So those are sort of like the primary things that you see. And the secondary things that come about include domestic violence and interpersonal violence. Experiencing hurricanes leads to stress between partners. Violence happens, and children see it. So then from that standpoint, it’s like these confounding factors that families experience, and there’s unemployment that happens or temporary unemployment, so then there’s substance abuse coming about.
So it’s really a worst-case scenario type of experience that folks go through, especially when they experience these repetitive disasters.
What can people do to address PTSD?
Ferreira: Going through therapy, there are ways that it can be addressed. But if we live in high-risk areas we have to build this mental resilience. You live in a hurricane area, you are going to experience hurricanes, so build in that resilience over time. It’s easier said than done, especially if you have pre-existing conditions. But I think it’s just being aware of what risks you have in your community, especially as it relates to climate risk. Then secondly, knowing how to prepare for the risks, and also what resources are available for you, or for your loved ones or community when the disaster happens, or when you’re going through this climate change period, whether it’s drought or intensified hurricanes.
So I’m going to guess that most of the people who have suffered through hurricanes or even other climate-fueled disaster traumas are probably not getting the mental health treatment that they need to deal with it.
Ferreira: Exactly. And especially with Covid, everyone is like, yeah, we pivoted online and we have virtual therapy. If we look at our most vulnerable, and our marginalized, they didn’t have a laptop available or a tablet. And, you know, then how do you actually access that help, and especially for our folks with English as a second language? There might not even be services available. So I think the voiceless need to be provided with a voice, especially during climate disasters.
What are the implications for families and communities if people aren’t getting the access to the mental health care that they need?
Ferreira: Overall well-being is impacted. Functioning is being impacted, and it’s the cascading effects that happen if mental health is not being addressed. And that’s problematic. There is a lack of resources to start out with. With Covid, there is a fatigue from service providers.
So, yeah, it doesn’t look good. I’m really concerned. I don’t think we’ve really understood the extent of Covid’s impact. And then, you know, if you’re in the firing line, like we are here in the Gulf.
If people aren’t seeking therapy, what other options are there?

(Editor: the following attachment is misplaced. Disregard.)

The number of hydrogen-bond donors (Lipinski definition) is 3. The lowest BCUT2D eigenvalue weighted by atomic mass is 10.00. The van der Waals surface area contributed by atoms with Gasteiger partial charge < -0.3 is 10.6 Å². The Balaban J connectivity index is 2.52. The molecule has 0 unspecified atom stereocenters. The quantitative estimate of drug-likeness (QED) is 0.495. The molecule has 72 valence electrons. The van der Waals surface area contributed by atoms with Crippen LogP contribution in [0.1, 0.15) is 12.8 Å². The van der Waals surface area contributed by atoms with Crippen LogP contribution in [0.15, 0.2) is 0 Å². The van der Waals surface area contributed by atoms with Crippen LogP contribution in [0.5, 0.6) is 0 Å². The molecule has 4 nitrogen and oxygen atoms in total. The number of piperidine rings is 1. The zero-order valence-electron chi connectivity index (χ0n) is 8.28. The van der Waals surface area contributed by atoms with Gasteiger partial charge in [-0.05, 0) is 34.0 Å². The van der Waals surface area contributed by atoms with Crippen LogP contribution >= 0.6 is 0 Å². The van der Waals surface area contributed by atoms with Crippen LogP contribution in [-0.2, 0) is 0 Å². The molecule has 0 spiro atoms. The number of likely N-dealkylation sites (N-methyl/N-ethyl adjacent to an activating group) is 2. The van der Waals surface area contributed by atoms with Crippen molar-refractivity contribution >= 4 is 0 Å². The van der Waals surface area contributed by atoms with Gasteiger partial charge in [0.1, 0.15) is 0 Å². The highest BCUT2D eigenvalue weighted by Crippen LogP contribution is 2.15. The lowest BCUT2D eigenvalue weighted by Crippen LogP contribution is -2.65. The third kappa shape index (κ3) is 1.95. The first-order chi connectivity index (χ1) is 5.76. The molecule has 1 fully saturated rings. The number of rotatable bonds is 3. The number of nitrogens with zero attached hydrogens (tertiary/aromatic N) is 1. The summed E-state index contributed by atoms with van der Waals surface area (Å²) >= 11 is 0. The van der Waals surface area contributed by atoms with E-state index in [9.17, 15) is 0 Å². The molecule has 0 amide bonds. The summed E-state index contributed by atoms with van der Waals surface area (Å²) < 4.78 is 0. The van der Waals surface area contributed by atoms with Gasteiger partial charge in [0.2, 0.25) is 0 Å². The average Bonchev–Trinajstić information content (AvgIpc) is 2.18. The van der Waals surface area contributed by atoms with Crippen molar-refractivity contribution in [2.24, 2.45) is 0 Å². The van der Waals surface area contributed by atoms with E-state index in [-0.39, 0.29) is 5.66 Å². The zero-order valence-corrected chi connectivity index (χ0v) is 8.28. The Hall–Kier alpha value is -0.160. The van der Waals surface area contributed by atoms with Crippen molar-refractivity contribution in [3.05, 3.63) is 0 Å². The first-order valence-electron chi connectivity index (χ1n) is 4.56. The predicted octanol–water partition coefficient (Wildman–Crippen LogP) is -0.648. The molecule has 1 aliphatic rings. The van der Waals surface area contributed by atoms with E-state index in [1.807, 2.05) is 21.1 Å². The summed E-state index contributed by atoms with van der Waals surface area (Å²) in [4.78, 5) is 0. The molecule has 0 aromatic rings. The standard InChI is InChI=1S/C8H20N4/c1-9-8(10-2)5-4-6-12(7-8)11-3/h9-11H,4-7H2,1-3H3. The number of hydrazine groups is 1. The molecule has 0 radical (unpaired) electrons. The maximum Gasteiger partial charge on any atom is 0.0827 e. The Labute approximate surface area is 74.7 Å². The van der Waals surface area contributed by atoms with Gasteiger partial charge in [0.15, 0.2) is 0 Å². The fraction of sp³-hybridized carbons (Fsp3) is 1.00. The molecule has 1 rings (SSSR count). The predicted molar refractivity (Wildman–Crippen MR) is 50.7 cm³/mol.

Ferreira: Talk about it. There are a lot of people going through what you are experiencing. And then there are measures for building out your social support system, getting emotional support from trusted friends and family members. And then something just as basic as self-care. That can be something as simple as doing regular exercise, meditation, reading, just getting that distraction, but also keeping the body, mind and health in check. Because what we’re experiencing is not normal. Covid is not normal, this changing climate is not normal.
It’s hard sometimes for parents to deal with questions about climate change that their children might have. Because it’s a scary world out there. And climate change can make it more scary.
Ferreira: There is climate anxiety that’s especially among youth that we’re seeing. And they are blaming the elderly generations, you know, that they are causing this and, when we’re your age the planet is going to be unlivable. So that anxiety that kicks in is definitely real amongst the youth.
NOAA is predicting another above normal Atlantic hurricane season this year. Which populations that you see are at the greatest risk of emotional trauma?
Ferreira: Folks with pre-existing mental health conditions. Then also the socially vulnerable: young children, the elderly, marginalized populations. Then, basically, our BIPOC (Black, Indigenous and people of color) populations. As humans, we can only take so much. I believe everyone’s got resilience. But then you reach your breaking point. And that’s then when depression sets in, and you could experience PTSD.
With disasters happening at a faster pace, I am wondering what needs to be done to meet these mental health needs in places that are being repeatedly affected by climate disasters?
Ferreira: So that’s the big, billion-dollar question. If you live in an area like this, you know then you have to be prepared. There’s basic things just from a preparedness standpoint, and ensuring you have enough water available, having a preparedness plan in place, knowing where to evacuate to. But from a decision maker standpoint, ensuring that resources are allocated to our most vulnerable, and our marginalized communities, especially our BIPOC communities.
It’s sort of a top down, bottom up approach. It needs to be a collaborative approach. The Biden administration is really taking the bull by the horns. For instance, the Building Resilient Infrastructure Program that President Biden released and made $1 billion available (for pre-disaster mitigation).
But then we also have to think about it in terms of the sustainability standpoint. Can we provide resources every season? I’m not going to be the person that makes that decision. But in adapting to what we’re experiencing, there is going to be a stage where communities will actually have to retreat. That is inevitable.
And then doesn’t that bring on another level of climate change stress when you are relocating people?
Ferreira: We’re going to, by 2050, see a significant number of climate change refugees that are going to have to relocate as a result of predictions that are being made, either through water increases or water drying up completely.
So we can just think of those communities that have to relocate, their loss of culture, loss of community, the employment that’s going to disappear. Whole communities are going to disappear. So how is that going to play into people’s mental health?
I don’t think we’re planning for that. We are very focused on the now. But we really need to start and think of this mass climate migration that’s going to come about. And it’s not like a Doomsday prophecy. It’s going to happen.